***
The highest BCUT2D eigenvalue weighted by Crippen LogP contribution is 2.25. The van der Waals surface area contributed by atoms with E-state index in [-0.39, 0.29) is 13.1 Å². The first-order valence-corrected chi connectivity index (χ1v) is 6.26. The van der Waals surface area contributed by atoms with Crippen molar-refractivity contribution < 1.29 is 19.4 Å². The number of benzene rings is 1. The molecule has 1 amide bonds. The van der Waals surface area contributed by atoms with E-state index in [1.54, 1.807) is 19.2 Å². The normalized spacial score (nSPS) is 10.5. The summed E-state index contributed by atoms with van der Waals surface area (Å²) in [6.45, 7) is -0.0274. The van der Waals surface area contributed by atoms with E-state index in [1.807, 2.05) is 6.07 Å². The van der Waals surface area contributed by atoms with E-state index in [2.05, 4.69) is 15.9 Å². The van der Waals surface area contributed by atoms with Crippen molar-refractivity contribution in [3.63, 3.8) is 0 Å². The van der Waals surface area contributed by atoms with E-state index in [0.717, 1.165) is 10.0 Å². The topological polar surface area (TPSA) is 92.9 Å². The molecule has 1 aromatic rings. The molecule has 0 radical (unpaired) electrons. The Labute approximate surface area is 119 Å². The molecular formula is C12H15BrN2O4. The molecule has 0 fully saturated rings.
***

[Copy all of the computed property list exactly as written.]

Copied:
The highest BCUT2D eigenvalue weighted by Crippen LogP contribution is 2.25. The van der Waals surface area contributed by atoms with E-state index in [-0.39, 0.29) is 13.1 Å². The first-order valence-corrected chi connectivity index (χ1v) is 6.26. The van der Waals surface area contributed by atoms with Crippen molar-refractivity contribution < 1.29 is 19.4 Å². The number of benzene rings is 1. The molecule has 1 amide bonds. The van der Waals surface area contributed by atoms with E-state index in [1.54, 1.807) is 19.2 Å². The normalized spacial score (nSPS) is 10.5. The summed E-state index contributed by atoms with van der Waals surface area (Å²) in [6.45, 7) is -0.0274. The van der Waals surface area contributed by atoms with E-state index in [1.807, 2.05) is 6.07 Å². The van der Waals surface area contributed by atoms with E-state index in [2.05, 4.69) is 15.9 Å². The van der Waals surface area contributed by atoms with Crippen molar-refractivity contribution in [3.63, 3.8) is 0 Å². The van der Waals surface area contributed by atoms with E-state index in [0.717, 1.165) is 10.0 Å². The topological polar surface area (TPSA) is 92.9 Å². The molecule has 1 aromatic rings. The molecule has 0 radical (unpaired) electrons. The Labute approximate surface area is 119 Å². The molecular formula is C12H15BrN2O4. The molecule has 0 fully saturated rings.